Written by: FFT Webmaster | June 19th, 2009
“The future is strange”, declared Silverdocs International Documentary Conference Keynote Speaker Tom Bernard, the co-founder and co-President of Sony Pictures Classics (SPC). Drawing on a 30 year career where he has marketed and distributed some of the most celebrated American independent and world cinema films, Bernard is one of the true film mavens with a commanding intellect and a deep understanding of the cinema business. But even for him, these are strange times.
“The older audiences, 45 years and older, are walking away from theaters. They were our core audience for sub-titled films from abroad and they are still plugged into the traditional media of daily newspapers and weekly magazines. We need to find out how to reach the young generation that no longer reads newspapers but is more plugged in via the internet and mobile technology”, Bernard observed.
Sony Pictures Classics has a long tradition of releasing quality documentaries and in the past year released the Errol Morris film STANDARD OPERATING PROCEDURE, the Israeli animated documentary WALTZ WITH BASHIR, the James Toback-directed TYSON and currently has the musical doc EVERY LITTLE STEP IN THEATERS playing in theaters. In the coming months, the company is releasing SOUL POWER, the legendary concert held in Zaire in 1974 as part of the hyped Muhammad Ali-George Foreman boxing match and IT MIGHT GET LOUD, a musical doc featuring Jimmy Page, The Edge and Jack White. So, Sony knows docs…..
“Forty documentaries were released in theaters in the past year”, Bernard cautioned. “Most never cracked the $100,000 mark and were an economic loss. In my opinion, this is an oversaturation and more than the slender audiences who will go to documentaries in theaters can handle. In the theater business, the films that don’t perform after the first week are immediately pulled”.
Bernard pointed to the loss of film critics at struggling daily newspapers as part of the problem. “People develop a relationship with a critic over the years and trust their judgement. If the critic says that a film is important to see, then it obviously helps us, since documentaries do not have the budget to take big ads or television spots”, Bernard explained. “But this is where you get into the old mind versus young mind problem, because the younger audience does not read these newspapers and is not influenced by these critics. They may follow some bloggers, but their critical judgments are not always in synch.”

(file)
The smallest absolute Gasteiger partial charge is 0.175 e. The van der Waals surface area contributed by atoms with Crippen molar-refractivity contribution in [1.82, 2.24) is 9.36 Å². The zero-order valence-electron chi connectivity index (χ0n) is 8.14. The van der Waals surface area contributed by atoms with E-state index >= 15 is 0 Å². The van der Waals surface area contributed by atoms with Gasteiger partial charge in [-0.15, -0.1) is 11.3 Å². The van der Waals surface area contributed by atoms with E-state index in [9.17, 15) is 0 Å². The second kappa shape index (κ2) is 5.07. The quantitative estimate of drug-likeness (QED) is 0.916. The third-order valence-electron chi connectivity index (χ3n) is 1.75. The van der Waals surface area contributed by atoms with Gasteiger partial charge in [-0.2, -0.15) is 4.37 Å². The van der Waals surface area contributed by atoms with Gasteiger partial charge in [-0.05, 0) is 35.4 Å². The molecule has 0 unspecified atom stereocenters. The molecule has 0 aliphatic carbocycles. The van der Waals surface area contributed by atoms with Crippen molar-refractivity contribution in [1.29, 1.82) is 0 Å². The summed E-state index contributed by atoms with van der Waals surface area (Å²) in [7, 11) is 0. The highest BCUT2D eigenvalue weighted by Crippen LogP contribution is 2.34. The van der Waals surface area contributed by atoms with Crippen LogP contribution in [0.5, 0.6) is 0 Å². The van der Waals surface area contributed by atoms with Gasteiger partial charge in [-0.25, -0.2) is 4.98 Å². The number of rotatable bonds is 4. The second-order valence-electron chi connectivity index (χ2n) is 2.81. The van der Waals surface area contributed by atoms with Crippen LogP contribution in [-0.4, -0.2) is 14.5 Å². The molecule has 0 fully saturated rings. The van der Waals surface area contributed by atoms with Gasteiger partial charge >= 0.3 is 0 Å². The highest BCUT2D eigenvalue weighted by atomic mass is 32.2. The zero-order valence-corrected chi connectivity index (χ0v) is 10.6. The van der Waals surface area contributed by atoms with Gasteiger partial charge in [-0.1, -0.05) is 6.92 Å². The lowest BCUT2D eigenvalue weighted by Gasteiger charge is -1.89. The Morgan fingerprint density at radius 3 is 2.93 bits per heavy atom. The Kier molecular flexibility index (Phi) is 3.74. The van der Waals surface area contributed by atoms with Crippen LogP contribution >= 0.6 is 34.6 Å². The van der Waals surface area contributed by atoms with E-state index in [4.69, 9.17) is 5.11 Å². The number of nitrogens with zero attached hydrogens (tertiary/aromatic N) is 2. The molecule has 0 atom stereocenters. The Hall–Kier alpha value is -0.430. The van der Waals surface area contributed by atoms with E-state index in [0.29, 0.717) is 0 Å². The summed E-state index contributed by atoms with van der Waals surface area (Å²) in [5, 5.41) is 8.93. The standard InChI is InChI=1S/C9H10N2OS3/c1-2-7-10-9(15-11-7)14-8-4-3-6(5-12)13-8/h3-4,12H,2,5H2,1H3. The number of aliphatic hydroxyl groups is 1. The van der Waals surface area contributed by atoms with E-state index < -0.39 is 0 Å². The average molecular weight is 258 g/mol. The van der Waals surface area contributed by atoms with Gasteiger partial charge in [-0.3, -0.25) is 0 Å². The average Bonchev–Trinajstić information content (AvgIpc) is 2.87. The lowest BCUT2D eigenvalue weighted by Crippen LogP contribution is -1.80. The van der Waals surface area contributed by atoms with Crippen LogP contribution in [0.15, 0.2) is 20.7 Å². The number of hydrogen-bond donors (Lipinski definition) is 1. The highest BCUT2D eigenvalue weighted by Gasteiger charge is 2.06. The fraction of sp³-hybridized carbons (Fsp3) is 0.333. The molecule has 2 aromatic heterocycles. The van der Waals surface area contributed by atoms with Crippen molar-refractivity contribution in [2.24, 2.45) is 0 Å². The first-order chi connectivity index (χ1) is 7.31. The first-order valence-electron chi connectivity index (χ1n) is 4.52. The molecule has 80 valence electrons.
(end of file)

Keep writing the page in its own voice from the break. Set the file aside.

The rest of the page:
Bernard spent the latter half of his talk focused on the internet, both its potential and its hazards. “The internet can be an amazing promotion tool via social networking and other means, but it also can be a killer. We released a film last year called THE WACKNESS, which had been illegally uploaded to the internet at the same time it was in theaters. That film, which received great reviews and should have attracted young people to the theaters did poor business because it simply could not compete with the free version that was available online.”
He cautioned filmmakers to be in control of their films to make sure that such a thing does not happen to them, since it can devastate their chances of recouping their investments, even if in theory a larger audience sees the film for free. In general, he called on filmmakers “to be empowered by setting out your goals for your film and managing the relationships with sales agents and go-betweens like lawyers and managers to make sure that they are not just taking their cut but are doing the best for your film that they can.”
Ending on a more positive note, Bernard looks to the future when the technology will exist to customize pay-per-view networks for an individual customer’s film tastes from a vast library available online, similar to the I-Tunes model. “But this cannot be free or pirated material, because that is unfair to the makers and investors of the films. And once films are available for free online, then the ancillary revenues from dvd, VOD and other potential resources disappear.”
Bernard understands that the future belongs to the wired generation who are used to having a multitude of options for their entertainment and information. “The technology will catch up to the insatiable need for content and the revenues that can be realized will allow filmmakers to continue. But until the technology is made secure, it is a bit of minefield for companies like mine. And besides, I still want people to enjoy the films we distribute on big screens along with an audience……”